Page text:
By now many of us have tried ChatGPT or other similar tools and it is clear that we are in the presence of a technology with enormous potential. Here and there, cases are beginning to appear of those who are using it occasionally in their professional functions, whether to help with the preparation of an email, formal documents, writing lines of computer code or even ideating an approach, product, or business.

ChatGPT and many other tools that have been appearing based on Large Language Models, these large linguistic models of Artificial Intelligence, are just that: models capable of understanding and making themselves understood in natural language. Given that a significant part of what companies do in their daily activity is some form of written or spoken language, Artificial Intelligence has the potential to become involved in most of our tasks.

The pace at which this will happen, we do not know. According to the 2021 Digital Intensity Index (DII), only 56% of European companies are at the minimum level of digital intensity, which includes the use of at least four out of 12 digital technologies (such as Artificial Intelligence). Similarly, when it comes to the adoption of cloud computing , only 4 out of 10 companies in the EU were using this technology in 2021 (although this technology has been available on the market for several years).

Of course, business reality is often prone to lengthy technology adoption processes. If SMEs often struggle to gather the resources needed to adopt new technologies, large enterprises are built on complex infrastructures, composed of diverse platforms and applications, which make it challenging to integrate new solutions. While it is not correct to assume that past observations will be repeated in similar contexts in the future, it is reasonable to contemplate that these Artificial Intelligence tools may still take some time to be fully adopted in the various areas of the day-to-day business.

If so, the realization of the most apocalyptic perspectives regarding the impact of AI on the labor market is not around the corner. Instead, what we already see happening is time savings of around 40% and quality increases of around 18% in ChatGPT-assisted tasks.

Companies should therefore start prototyping and experimenting with the use of these tools now. They can do this by conducting small trials with controlled use cases.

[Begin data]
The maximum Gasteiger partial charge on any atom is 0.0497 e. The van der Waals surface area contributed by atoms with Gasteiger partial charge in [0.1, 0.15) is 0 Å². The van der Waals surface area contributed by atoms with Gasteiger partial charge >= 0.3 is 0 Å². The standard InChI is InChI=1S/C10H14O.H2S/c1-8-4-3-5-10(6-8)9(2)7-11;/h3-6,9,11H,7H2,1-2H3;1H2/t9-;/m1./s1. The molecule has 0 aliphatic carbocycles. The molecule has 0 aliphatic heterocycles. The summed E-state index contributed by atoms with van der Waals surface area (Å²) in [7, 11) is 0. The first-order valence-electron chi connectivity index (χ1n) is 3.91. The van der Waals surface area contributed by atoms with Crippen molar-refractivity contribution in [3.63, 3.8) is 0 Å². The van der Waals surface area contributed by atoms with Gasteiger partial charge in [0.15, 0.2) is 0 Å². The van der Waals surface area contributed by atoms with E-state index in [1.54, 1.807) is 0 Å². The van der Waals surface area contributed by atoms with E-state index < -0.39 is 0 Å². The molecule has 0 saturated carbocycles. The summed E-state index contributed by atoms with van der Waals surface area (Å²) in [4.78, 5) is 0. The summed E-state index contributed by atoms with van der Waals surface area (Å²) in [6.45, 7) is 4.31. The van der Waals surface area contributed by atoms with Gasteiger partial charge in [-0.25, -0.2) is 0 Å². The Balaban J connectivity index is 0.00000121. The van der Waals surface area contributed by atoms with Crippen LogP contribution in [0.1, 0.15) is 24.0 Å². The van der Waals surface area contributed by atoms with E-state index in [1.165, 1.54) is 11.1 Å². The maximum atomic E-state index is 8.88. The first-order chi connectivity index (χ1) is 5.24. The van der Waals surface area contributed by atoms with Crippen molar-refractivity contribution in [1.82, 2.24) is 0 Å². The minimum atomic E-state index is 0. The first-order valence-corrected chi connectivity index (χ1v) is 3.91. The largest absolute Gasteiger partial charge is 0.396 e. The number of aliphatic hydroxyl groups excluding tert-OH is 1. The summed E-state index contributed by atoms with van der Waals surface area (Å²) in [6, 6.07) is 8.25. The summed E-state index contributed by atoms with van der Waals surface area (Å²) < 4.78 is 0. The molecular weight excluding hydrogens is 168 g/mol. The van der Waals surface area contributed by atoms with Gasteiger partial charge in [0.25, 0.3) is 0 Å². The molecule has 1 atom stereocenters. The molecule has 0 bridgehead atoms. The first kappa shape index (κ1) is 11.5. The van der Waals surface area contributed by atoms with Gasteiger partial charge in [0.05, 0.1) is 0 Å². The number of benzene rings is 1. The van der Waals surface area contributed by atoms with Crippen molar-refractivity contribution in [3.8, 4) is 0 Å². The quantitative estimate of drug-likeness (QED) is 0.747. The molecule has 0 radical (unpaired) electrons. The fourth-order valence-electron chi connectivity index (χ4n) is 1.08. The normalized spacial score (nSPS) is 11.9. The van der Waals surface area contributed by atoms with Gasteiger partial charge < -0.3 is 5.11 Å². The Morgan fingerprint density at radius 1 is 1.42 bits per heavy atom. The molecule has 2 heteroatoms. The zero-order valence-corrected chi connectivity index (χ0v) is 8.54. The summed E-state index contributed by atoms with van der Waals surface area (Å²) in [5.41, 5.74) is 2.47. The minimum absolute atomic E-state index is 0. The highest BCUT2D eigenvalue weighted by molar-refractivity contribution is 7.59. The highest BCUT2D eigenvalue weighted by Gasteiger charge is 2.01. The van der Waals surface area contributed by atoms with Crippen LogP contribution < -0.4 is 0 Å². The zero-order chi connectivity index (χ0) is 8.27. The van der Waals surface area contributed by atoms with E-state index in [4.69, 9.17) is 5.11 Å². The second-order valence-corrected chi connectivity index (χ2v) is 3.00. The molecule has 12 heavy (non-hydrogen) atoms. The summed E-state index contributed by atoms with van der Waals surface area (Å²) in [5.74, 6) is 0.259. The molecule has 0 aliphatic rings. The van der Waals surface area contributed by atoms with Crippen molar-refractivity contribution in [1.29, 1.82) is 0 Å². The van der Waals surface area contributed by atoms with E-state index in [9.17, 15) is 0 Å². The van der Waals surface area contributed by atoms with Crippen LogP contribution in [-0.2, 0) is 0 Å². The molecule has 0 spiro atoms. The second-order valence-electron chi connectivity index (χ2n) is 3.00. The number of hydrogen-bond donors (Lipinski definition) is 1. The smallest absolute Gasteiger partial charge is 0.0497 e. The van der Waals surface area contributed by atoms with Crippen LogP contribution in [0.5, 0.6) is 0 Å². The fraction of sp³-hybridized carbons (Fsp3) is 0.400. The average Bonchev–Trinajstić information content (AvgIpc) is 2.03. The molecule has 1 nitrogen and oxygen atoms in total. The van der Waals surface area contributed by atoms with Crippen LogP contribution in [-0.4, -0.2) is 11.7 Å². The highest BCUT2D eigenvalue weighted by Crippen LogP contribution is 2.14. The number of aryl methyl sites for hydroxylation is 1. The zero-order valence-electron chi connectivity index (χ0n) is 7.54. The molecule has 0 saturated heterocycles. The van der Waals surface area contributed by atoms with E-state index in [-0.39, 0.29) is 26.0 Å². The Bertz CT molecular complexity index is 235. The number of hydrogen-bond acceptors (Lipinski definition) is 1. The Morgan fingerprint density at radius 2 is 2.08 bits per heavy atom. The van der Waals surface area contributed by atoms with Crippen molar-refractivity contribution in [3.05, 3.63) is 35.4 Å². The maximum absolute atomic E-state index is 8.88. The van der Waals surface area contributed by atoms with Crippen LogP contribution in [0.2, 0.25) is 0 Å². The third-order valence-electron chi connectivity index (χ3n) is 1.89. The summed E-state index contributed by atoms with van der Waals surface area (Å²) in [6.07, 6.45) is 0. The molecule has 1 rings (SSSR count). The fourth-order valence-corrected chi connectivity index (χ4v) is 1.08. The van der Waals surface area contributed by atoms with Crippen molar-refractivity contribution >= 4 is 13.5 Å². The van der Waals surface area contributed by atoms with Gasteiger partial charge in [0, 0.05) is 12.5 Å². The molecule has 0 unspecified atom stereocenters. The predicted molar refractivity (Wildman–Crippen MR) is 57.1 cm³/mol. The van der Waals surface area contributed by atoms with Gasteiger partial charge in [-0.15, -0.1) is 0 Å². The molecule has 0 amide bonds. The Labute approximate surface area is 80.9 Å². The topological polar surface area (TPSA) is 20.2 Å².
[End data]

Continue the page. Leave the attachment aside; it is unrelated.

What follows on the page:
A good way to start this process will be, for example, through internal incremental solutions: the creation of a chatbot to provide information for sporadic consultation - for example, the invoicing process to suppliers, the data of the company's financial vehicles, etc. more specialized tools to support market research, which enables the creation of personas that represent our target audience. Reviewing business plans, writing SEO-optimized articles, or even getting more specific insights into finance. There is no shortage of tools and guides to make the most of them.

These incremental solutions, from existing tools, circumscribed to specific employees or teams, will allow us to understand which use cases have real value for the business. In parallel, companies should think about what disruptive solutions can be created with this technology. These two parallel paths feed into each other, helping to create a culture of experimentation and joint exploration.

There are, however, two aspects that must be observed: these initiatives must be promoted with the supervision of IT, so as not to create small niches of shadow IT, which can have consequences for the entire application in the organization. And, above all, employees must be trained and sensitized to the use of these tools, so that they can discern the type of information appropriate to work on these platforms. After all, according to a recent study by security company LayerX, more than 15% of employees post internal information on ChatGPT, of which more than 20% is confidential or sensitive.

While access to these tools is easier than ever, it's also very easy to get sidetracked: according to a Pew Research study published in May this year, 58% of Americans say they are familiar with what ChatGPT is. However, only 14% admit to having tried it.

Companies need to make a deliberate investment in experimenting with these technologies. Without experimentation, it will be difficult to understand the true potential or implications they present. If they do not seize this potential for competitiveness, some competitor will.

Do you know the program
Leading the Digital Transformation?
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